IN a trip encompassing an entire continent, thousands of miles, seven months, a string of border crossings and a fair bit of political unrest, a few inches is proving the most significant and most troublesome.
That is the few inches in difference between the height of our truck and the archway on the back of the ferry which provides the only way out of Suriname into Guyana.
And the few inches which means we have spent the last few days holed up in Georgetown enjoying the national holiday which is making alternative arrangements – for us and the truck – even harder.
Sure over the course of the past 23 weeks the entire group has not stared so intently, hopefully and forlornly at anything as we did from behind the ferry terminal fence as Will attempted to get Spongebob on board the once-a-day boat across the Corentyne river.
Sneak through and we were on our way, ready to savour a long weekend in the Guyanese capital as its inhabitants celebrated Mashramani – the party to mark becoming a republic in 1970, four years after independence.
Find our way blocked by the metal arch on the back of the ferry and we were unloading our hastily repacked bags, making our own way to Georgetown and leaving Will with the task of finding an alternative solution.
All that complicated by the fact he has no visa for French Guiana, the only realistic (if lengthy) option to go over land and meet us in Manaus or, more probably, in Colombia in a few weeks.
At least the truck is stashed full of nuts, handed out free in huge bags with our duty free purchases.
Early pessimism as we camped out overnight at the front of the ferry queue at the South Drain terminal (seriously), moving our tents from the grass to concrete after warnings of venomous snakes, was replaced by a bout of optimism when a lorry came off the arriving boat which appeared roughly Spongebob’s height.
And as Will rolled down the ramp, the roof dipped below the arch and we began to get our hopes up.
Right up to the point where he levelled out, rolled up to the arch and reversed away, those few inches too much for evening deflating the tyres to make a difference.
So as the hunt for alternative arrangements began, we unloaded as little as possible for up to a few weeks without the truck or, for those leaving in Georgetown or Manaus, the entire contents of their lockers.
Lugging rather more bags than packing light would imply, we joined the queue of foot passengers and trudged on to the waiting ferry – passing the stricken normal vessel tied up alongside which the truck could have rolled on and off without a second thought.
And so we headed off slightly into the unknown and swapped Dutch for English on the final leg of our multi-lingual crossing of the Guianas.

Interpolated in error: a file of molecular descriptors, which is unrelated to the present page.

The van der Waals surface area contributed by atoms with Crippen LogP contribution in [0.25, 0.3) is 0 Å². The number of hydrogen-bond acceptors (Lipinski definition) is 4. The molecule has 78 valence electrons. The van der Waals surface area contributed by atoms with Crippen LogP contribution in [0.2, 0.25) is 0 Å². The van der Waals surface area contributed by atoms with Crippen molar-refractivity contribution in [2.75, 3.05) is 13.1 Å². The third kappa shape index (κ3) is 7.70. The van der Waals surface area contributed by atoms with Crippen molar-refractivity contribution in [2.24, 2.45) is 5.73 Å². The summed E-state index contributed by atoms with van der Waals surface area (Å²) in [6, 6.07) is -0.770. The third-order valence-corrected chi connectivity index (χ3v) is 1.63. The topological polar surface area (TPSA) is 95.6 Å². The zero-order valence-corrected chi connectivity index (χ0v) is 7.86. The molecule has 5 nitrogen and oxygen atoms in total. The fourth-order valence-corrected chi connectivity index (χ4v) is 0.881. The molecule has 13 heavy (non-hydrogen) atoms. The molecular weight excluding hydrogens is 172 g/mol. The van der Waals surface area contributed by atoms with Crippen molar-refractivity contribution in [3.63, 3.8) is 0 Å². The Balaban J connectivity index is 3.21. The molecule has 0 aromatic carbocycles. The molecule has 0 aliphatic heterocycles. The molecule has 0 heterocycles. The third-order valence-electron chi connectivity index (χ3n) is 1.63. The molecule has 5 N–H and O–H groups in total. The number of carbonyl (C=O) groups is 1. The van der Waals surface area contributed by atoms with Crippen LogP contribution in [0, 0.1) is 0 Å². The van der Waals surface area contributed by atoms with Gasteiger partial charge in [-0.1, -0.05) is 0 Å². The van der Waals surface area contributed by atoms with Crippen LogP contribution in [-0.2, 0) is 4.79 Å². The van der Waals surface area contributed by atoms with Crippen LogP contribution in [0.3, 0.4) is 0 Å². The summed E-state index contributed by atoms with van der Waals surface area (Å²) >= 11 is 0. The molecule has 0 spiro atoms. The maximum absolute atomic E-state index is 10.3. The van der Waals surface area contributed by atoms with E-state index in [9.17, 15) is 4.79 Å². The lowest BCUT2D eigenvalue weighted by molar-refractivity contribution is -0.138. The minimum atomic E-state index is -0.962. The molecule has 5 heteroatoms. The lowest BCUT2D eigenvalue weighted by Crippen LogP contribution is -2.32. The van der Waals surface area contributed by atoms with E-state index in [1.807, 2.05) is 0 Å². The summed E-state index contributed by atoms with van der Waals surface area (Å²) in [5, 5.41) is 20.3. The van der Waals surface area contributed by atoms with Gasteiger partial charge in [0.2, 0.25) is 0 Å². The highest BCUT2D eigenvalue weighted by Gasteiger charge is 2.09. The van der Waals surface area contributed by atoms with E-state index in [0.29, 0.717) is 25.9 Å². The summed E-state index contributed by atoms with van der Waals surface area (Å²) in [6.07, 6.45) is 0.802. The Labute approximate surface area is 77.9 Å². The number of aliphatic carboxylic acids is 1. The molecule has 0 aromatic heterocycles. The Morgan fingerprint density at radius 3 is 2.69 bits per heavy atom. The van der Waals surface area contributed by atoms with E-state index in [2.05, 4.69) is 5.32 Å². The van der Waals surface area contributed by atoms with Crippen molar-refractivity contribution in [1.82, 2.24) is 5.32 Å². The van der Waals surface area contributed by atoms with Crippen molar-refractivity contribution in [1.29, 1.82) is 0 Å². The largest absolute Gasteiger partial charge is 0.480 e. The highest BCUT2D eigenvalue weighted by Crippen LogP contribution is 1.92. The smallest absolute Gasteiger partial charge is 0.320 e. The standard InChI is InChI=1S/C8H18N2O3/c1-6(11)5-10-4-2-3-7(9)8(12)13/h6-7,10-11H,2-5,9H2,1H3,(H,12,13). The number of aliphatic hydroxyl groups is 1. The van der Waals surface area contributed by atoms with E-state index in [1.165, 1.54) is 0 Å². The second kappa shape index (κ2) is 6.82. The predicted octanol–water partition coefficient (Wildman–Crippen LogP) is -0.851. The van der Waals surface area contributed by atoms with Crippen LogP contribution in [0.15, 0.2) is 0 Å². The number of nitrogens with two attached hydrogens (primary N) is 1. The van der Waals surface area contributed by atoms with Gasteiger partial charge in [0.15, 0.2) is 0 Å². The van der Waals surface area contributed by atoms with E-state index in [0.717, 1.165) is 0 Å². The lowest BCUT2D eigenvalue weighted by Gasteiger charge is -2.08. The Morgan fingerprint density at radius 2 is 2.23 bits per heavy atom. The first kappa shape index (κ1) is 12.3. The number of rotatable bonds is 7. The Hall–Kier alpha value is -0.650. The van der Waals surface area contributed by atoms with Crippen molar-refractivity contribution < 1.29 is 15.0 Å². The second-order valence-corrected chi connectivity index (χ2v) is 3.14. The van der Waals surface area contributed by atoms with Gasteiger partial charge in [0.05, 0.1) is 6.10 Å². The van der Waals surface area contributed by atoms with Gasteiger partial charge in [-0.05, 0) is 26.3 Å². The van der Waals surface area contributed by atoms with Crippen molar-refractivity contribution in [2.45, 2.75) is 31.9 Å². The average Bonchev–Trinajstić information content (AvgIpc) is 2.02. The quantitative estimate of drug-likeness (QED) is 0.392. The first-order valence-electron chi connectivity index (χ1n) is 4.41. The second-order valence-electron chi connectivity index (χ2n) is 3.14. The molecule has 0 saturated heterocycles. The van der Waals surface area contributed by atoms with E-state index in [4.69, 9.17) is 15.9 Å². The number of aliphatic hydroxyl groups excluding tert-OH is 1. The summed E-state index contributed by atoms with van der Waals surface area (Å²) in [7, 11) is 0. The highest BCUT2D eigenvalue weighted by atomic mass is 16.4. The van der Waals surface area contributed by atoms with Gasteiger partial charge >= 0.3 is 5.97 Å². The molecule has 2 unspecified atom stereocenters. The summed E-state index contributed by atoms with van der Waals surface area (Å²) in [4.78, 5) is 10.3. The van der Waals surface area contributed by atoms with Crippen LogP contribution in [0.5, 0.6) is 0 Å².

Our crossing of Suriname had also started with a ferry crossing, a pre-dawn departure to get to the front of the queue at St Laurent du Maroni doing the trick once the French immigration officers had got their heads around a British passport still having European Union written on the front.
A brief stop on the other side to load up with breakfast, a packed lunch and duty free and it was a relatively quick run to the capital city of Paramaribo.
It is not the biggest and not necessarily the most beautiful city and has a gritty edge, but it possesses a certain charm – slightly to very worn wooden buildings and an interesting mix of its European heritage, Caribbean neighbours and a touch of Africa.
It is different to anywhere else we have been and that is always a good start to make it stand out.
As well as its sights and history – its president is a former dictator convicted for his role in killing opponents – we explored its bars (one down by the river in particular) and restaurants.
One left us perusing the menu for 15 minutes before informing us they only had the set Valentine’s Day meal while one rib restaurant provided a meal which could fill a blog post all of its own.
May be diplomatic to leave that one for a while.
We headed a bit further afield in search of dolphins, finding a few breaking the surface on our sunset boat ride towards the mouth of the Suriname river.
But you cannot head too far afield in Suriname, it just is not big enough and we were back around the capital on our return from a couple of nights even further up the river at a jungle lodge.
Wish this post could report on adventures into the jungle and encounters with the local wildlife – some did head out on foot with a guide and mainly learned about the trees which enveloped us – but spent much of the time relaxing and soaking in the surroundings.
While not swimming in the river or doing our best to make dents in the duty free supplies which had made the boat ride up the river with us.
Not that much made the return journey as we worked our way back to Paramaribo and a camp at a yacht club.
Or a bar with a car park for our tents next to the river which had a couple of yachts tied up nearby, depending on how you want to look at it.
It did come with the added bonus of the distant orange flame as the satellite launch we had seen being prepared eight days earlier in French Guiana made its way out of our atmosphere.
If only getting the truck free from the gravitational pull of Suriname was as straightforward.
- At the time of writing, we remain in Georgetown awaiting details of our departure by alternative transport later today. There are worse places to be stuck, but we’ve been here long enough.
The truck is… somewhere behind us. We know it got on a barge, but with things only just reopening after the holidays, quite when it will catch up is unclear.
Will keep you posted when we hit internet again.